Our Top Housing-Related Pick
We think demand is poised to rebound, despite recession fears, and we expect Lennar to benefit.
We’ve been generally disappointed with the strength of the U.S. housing market so far in 2019. Indeed, key indicators of housing demand, including existing-home sales, construction permits, and housing starts, are all down year over year through the first eight months of the year. However, several favorable developments have emerged over the past few months that, in our view, point to a rebounding housing market, as declining mortgage rates and moderating home prices spur demand. First, the public homebuilders reported 7% order growth during the second quarter after two straight quarters of year-over-year declines. Similarly, year-to-date new-home sales are up 4% year over year. Second, existing-home sales increased 1% in July and 3% in August after 16 consecutive months of year-over-year declines. Finally, based on our analysis, underlying housing demand is still outpacing supply.
However, as the trade war with China escalates and with the yield curve recently inverting, the specter of an imminent recession may be keeping some buyers out of the market. While we can’t predict when the next recession will begin, nor do we assume that one will occur over our 10-year housing forecast, we are confident that when it does arise, the effect on the housing market will be nowhere near as severe as it was during the last recession. In our view, tight lending standards and the underproduction of new homes during the current cycle should keep supply and demand more balanced during the next economic contraction.
We continue to project a gradual climb in new-home construction to over 1.4 million starts by 2025, driven by increased household formation and homeownership among millennials. However, we expect demand from this large cohort will be bottlenecked to some extent by financial constraints, such as student debt and underemployment. We project single-family starts to increase at over a 3% pace through 2025, reaching nearly 1.1 million starts. We think multifamily starts are near peak levels, though, and will decline at a 2% compound annual rate through 2025 to 330,000 units, which is still above the 30-year average annual rate for multifamily starts. Over the next decade (2019-28), we project 13.7 million cumulative starts.
Lennar Is Our Top Homebuilder Pick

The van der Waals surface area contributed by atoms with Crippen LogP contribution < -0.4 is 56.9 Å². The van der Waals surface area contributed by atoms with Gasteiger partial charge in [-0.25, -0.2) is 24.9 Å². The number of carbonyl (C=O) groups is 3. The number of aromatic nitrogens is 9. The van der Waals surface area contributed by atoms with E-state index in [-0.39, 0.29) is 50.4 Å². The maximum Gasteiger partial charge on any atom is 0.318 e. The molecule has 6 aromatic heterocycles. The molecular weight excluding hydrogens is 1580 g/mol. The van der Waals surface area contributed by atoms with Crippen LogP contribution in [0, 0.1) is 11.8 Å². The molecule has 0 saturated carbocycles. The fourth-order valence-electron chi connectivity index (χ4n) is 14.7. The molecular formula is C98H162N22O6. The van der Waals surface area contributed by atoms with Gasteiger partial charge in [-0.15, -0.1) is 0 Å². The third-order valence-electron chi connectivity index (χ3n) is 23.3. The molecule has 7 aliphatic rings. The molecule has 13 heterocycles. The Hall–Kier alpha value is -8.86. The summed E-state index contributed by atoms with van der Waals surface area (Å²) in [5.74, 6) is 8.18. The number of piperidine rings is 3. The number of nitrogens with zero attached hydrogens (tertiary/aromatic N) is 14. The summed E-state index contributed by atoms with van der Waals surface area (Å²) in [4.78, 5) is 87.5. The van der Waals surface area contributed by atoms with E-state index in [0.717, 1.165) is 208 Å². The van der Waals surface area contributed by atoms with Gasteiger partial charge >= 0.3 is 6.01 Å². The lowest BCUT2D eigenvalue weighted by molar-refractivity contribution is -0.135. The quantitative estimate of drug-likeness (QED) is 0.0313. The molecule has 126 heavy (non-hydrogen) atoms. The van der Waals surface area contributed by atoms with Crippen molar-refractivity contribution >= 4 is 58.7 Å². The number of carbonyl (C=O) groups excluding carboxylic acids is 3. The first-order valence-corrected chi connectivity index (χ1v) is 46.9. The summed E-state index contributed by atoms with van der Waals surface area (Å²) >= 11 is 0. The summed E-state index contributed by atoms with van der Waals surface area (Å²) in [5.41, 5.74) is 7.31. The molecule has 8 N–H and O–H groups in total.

Lennar (LEN), which trades more than 20% below our fair value estimate, is our top homebuilder pick. While we continue to believe that D.R. Horton (DHI) has the strongest entry-level position of the five homebuilders we cover, we expect Lennar to perform well with this type of buyer too because management has placed a greater focus on expanding its entry-level communities. As an example, during Lennar’s second-quarter earnings call, CEO Rick Beckwitt said that over the past 18 months, 75% of the land Lennar purchased in Texas will be developed as entry-level communities. Over the coming years, we expect the entry-level market will represent the strongest growth opportunity for homebuilders.
Lennar continues to focus on a lighter land-acquisition program, which should help it improve returns on invested capital and derisk its balance sheet. Lennar has entered into agreements with three regional land developers, which will increase its access to optioned land. Management has said that these relationships will allow Lennar to acquire land at a discount to its market value and/or participate in land development profits. Lennar expects these relationships will give it access to 20,000 lots, which should increase its optioned lot count as a percentage of total lot count to over 30% from 25% currently. Management still expects to improve this ratio to over 40% over the next several years.
Lennar’s investment in its multifamily businesses distinguishes it from many other homebuilders and could create significant shareholder value down the road. Lennar’s multifamily business is relatively young, so we think it will be a part of the company for the foreseeable future. Lennar began its multifamily strategy as a merchant builder that builds, stabilizes, and sells rental properties. Through the creation of Lennar Multifamily Venture, the company will use internal and third-party capital to build and hold its income-producing rental assets. We think this strategy will reduce the company’s cyclicality and strengthen cash flows as the business matures.
With an improving balance sheet and free cash flow, and given Lennar’s share price, management has felt comfortable repurchasing shares, which is notable because the company had not repurchased a noteworthy amount of stock since fiscal 2006. Since the fourth quarter of 2018, Lennar has repurchased 8 million shares for approximately $450 million. Given that Lennar’s stock trades at a sizable discount to our fair value estimate, we think share repurchases are a good use of shareholder capital.
Brian Bernard does not own (actual or beneficial) shares in any of the securities mentioned above. Find out about Morningstar’s editorial policies.